When I was a student at college, I was a young man in love. I lost my heart to a beautiful woman, to theology and to the Lord and His cause. There had been pale reflections of those loves before but this was the time of full blossom, reality.

We have to guard against the hyper-rationalisation of theological education. It is not just about thinking. It is about feeling and committing as well, it is about love.

So where does love come into theological education? Speaking in more general terms, are not the three great loves of the theological teacher; people, subject and God?

If we do not love students, we should not be in the job. For sure, you can deliver information from the front, even make them think, but it is unlikely that the connection between you and the students will be made if you do not love, and it is that connection which promotes real learning.

If we do not love our subject, we are teaching in the wrong area. Theology, Bible, Church History, Mission and so on, need to be landscapes we enjoy wandering in, workshops we enjoy creating things in, areas we want to show to our students so they will love them too.

If we do not love the God we serve, what is the point of it all? Without this as the main reason for teaching, our job becomes a selfish exercise, or at least a bit of benevolence to poor empty students.

Now, of what use is this little meditation on love to a hard working theological educator?

  1. It asks the question as to whether, amid all the administration, marking of papers, faculty meetings and emails, we have lost our first love – the emotion and commitment to our students, our subject and our God.
  2. It helps us assess applications from those who wish to teach in our institutions. It suggests that we do not only ask what they know but also what they love.
  3. It guides our staff development programmes. They have to be targeted towards the restoring and developing of love as well as knowledge. Principals and academic deans have a responsibility in this area.
  4. It gives a new perspective on the concept of integration in theological education. We seek an emotional integration as well as a conceptual integration We each only have one heart. Our loves cannot be kept entirely separate. We love students for God’s sake, we love our subject because it is rich in God-issues, guides and prompts to discipleship. We love our students and our study as an outlet for our love to God.
  5. It helps to define our objectives – helping our students to love others, the truth and God with an un-divided heart.

So can we say with the Beatles “Love is all you need”? Not quite, but theological education would be a miserable calling without it.

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5 Comments on “Love”

  1. PAUL COOKEY Says:

    Thanks Graham for reminding us again of ‘love’ in this sector as theological educators. Yet our love for student, subject and God need not be sentimental or merely emotional. Are we not to love with ‘our, heart, soul, strength, and mind’ (Luke 10:27 NASB)? So much of ‘anti-intellectual’ theological subjectivism have been confused with genuine love for the God of Truth. Your point is well taken. Shalom!

  2. harknessa Says:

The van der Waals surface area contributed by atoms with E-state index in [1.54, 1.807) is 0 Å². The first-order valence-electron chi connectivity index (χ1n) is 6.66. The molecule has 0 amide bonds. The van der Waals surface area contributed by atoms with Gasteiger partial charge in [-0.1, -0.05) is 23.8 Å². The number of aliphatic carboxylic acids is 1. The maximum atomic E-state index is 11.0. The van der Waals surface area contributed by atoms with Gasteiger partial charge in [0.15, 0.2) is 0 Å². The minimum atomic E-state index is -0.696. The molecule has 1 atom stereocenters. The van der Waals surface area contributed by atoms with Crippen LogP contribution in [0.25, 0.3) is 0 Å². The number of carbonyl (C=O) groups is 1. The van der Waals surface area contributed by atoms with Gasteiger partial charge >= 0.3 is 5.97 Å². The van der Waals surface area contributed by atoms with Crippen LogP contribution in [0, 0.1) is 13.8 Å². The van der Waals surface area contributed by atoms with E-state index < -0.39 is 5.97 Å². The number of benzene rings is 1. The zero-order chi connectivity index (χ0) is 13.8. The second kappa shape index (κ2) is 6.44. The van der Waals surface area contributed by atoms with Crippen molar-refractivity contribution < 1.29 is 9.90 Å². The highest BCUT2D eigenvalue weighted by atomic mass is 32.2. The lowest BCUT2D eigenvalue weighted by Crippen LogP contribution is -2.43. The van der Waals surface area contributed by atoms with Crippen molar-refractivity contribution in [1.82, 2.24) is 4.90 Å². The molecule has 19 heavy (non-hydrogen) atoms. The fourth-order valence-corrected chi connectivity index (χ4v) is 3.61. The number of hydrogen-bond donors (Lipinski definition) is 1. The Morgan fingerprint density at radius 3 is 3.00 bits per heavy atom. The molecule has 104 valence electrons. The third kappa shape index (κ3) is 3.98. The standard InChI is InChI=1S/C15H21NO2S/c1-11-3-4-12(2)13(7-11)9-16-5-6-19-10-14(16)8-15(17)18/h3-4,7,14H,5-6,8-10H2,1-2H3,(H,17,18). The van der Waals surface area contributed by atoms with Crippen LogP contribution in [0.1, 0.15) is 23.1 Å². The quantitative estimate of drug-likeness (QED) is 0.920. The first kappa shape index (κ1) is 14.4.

Ditto to Paul’s comment, Graham. A timely reminder. I love it! (-:

  3. perryshaw Says:

    Thanks Graham. May I suggest a fourth love: a love of teaching. I know a lot of people in theological education who definitely love their students, love their subject, and love God, but who use the same minimalist toolbox of teaching methodologies (usually lecture, whole class discussion, and research paper), often feeling that this is all they need to know how to do. Their lack of a love for teaching detrimentally impacts all we are trying to accomplish.

  4. Drew Says:

    Clearly our teaching should inspire our students to love also. I’d go as far as to say that, if it does not, then we are in danger of inviting students to become hypocrites. Of course a problem arises when we think of this in the context of a secular university. Some might say that we can only teach that which is objective; we have no right to look for a subjective, ‘faith’ response. I disagree. In order to understand Christian theology, we must understand it as an affair of the heart. While we cannot make a ‘heart response’ something to be assessed, we must make sure that students understand that such a response is an integral part of understanding Christian theology.

  5. PatrickM Says:

    Thought provoking as ever Graham, thanks. If love by definition is relational, it reminds us of how theological education (and all of church life) is corporate and relational. The teacher functions within a community of students whom he / she is to love, but also of colleagues who together make the running of an institution possible. So I’d want to include the essential place of love in the broader context. Students are to see love in action not only from the teacher but in and through the life and relationships of the educational institution as a whole. And it’s that sort of community, I think, that is most powerfully transformative because it is a place where the Spirit is evidently at work. (again I think the same principle applies to church life).

    On Drew’s point about Christian theology being an affair of the heart, but one that cannot be assessed – it would be fascinating to discuss this a bit more. Do we have examples and experiences of trying to integrate the two and how have they worked?

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